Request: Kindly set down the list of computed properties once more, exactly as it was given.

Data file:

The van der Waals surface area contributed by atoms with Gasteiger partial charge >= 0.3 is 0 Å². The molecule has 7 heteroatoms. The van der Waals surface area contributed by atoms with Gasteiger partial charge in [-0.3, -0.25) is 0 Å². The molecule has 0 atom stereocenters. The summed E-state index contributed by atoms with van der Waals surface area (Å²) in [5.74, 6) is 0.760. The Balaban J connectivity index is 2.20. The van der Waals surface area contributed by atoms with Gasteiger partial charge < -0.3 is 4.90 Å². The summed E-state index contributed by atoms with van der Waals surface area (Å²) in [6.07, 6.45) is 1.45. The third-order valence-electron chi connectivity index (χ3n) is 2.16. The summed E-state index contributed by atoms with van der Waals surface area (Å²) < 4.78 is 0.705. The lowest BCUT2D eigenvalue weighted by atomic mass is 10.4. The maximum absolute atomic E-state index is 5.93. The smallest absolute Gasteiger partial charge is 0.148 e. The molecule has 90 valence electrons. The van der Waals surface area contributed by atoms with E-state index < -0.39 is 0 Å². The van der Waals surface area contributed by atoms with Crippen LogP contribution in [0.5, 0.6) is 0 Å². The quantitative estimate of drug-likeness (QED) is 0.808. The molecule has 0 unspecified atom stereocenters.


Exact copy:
The van der Waals surface area contributed by atoms with Gasteiger partial charge >= 0.3 is 0 Å². The molecule has 7 heteroatoms. The van der Waals surface area contributed by atoms with Gasteiger partial charge in [-0.3, -0.25) is 0 Å². The molecule has 0 atom stereocenters. The summed E-state index contributed by atoms with van der Waals surface area (Å²) in [5.74, 6) is 0.760. The Balaban J connectivity index is 2.20. The van der Waals surface area contributed by atoms with Gasteiger partial charge < -0.3 is 4.90 Å². The summed E-state index contributed by atoms with van der Waals surface area (Å²) in [6.07, 6.45) is 1.45. The third-order valence-electron chi connectivity index (χ3n) is 2.16. The summed E-state index contributed by atoms with van der Waals surface area (Å²) < 4.78 is 0.705. The lowest BCUT2D eigenvalue weighted by atomic mass is 10.4. The maximum absolute atomic E-state index is 5.93. The smallest absolute Gasteiger partial charge is 0.148 e. The molecule has 90 valence electrons. The van der Waals surface area contributed by atoms with E-state index < -0.39 is 0 Å². The van der Waals surface area contributed by atoms with Crippen LogP contribution in [0.5, 0.6) is 0 Å². The quantitative estimate of drug-likeness (QED) is 0.808. The molecule has 0 unspecified atom stereocenters.